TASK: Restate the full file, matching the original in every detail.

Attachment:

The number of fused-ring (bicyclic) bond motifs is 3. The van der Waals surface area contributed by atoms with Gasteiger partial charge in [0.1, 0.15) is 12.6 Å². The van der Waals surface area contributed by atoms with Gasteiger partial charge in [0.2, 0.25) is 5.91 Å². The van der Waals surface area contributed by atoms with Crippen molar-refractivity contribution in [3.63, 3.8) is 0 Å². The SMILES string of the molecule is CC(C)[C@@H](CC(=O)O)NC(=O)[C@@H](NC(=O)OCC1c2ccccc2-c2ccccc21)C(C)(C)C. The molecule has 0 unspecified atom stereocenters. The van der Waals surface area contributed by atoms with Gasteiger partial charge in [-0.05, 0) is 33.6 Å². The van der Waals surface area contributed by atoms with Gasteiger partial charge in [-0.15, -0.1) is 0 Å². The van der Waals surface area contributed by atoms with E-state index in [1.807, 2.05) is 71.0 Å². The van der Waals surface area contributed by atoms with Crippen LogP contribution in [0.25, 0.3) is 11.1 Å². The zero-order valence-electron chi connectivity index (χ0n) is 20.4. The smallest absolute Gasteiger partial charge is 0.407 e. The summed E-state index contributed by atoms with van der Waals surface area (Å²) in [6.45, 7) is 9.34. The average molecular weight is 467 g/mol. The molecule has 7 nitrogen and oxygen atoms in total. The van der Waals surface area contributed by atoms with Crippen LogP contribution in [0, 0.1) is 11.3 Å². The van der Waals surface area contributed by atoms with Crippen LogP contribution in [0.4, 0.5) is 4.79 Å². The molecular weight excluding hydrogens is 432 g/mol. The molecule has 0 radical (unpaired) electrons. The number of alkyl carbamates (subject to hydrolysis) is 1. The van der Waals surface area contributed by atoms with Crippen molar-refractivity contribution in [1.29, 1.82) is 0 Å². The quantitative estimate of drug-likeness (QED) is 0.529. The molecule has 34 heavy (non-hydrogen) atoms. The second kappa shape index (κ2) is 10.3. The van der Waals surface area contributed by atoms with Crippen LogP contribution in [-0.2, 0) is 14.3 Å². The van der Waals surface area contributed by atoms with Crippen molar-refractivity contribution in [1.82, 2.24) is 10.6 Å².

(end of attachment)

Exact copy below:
The number of fused-ring (bicyclic) bond motifs is 3. The van der Waals surface area contributed by atoms with Gasteiger partial charge in [0.1, 0.15) is 12.6 Å². The van der Waals surface area contributed by atoms with Gasteiger partial charge in [0.2, 0.25) is 5.91 Å². The van der Waals surface area contributed by atoms with Crippen molar-refractivity contribution in [3.63, 3.8) is 0 Å². The SMILES string of the molecule is CC(C)[C@@H](CC(=O)O)NC(=O)[C@@H](NC(=O)OCC1c2ccccc2-c2ccccc21)C(C)(C)C. The molecule has 0 unspecified atom stereocenters. The van der Waals surface area contributed by atoms with Gasteiger partial charge in [-0.05, 0) is 33.6 Å². The van der Waals surface area contributed by atoms with Gasteiger partial charge in [-0.15, -0.1) is 0 Å². The van der Waals surface area contributed by atoms with E-state index in [1.807, 2.05) is 71.0 Å². The van der Waals surface area contributed by atoms with Crippen LogP contribution in [0.25, 0.3) is 11.1 Å². The zero-order valence-electron chi connectivity index (χ0n) is 20.4. The smallest absolute Gasteiger partial charge is 0.407 e. The summed E-state index contributed by atoms with van der Waals surface area (Å²) in [6.45, 7) is 9.34. The average molecular weight is 467 g/mol. The molecule has 7 nitrogen and oxygen atoms in total. The van der Waals surface area contributed by atoms with Crippen LogP contribution in [0, 0.1) is 11.3 Å². The van der Waals surface area contributed by atoms with Crippen LogP contribution in [0.4, 0.5) is 4.79 Å². The molecular weight excluding hydrogens is 432 g/mol. The molecule has 0 radical (unpaired) electrons. The number of alkyl carbamates (subject to hydrolysis) is 1. The van der Waals surface area contributed by atoms with Crippen molar-refractivity contribution in [1.29, 1.82) is 0 Å². The quantitative estimate of drug-likeness (QED) is 0.529. The molecule has 34 heavy (non-hydrogen) atoms. The second kappa shape index (κ2) is 10.3. The van der Waals surface area contributed by atoms with Crippen LogP contribution in [-0.2, 0) is 14.3 Å². The van der Waals surface area contributed by atoms with Crippen molar-refractivity contribution in [1.82, 2.24) is 10.6 Å².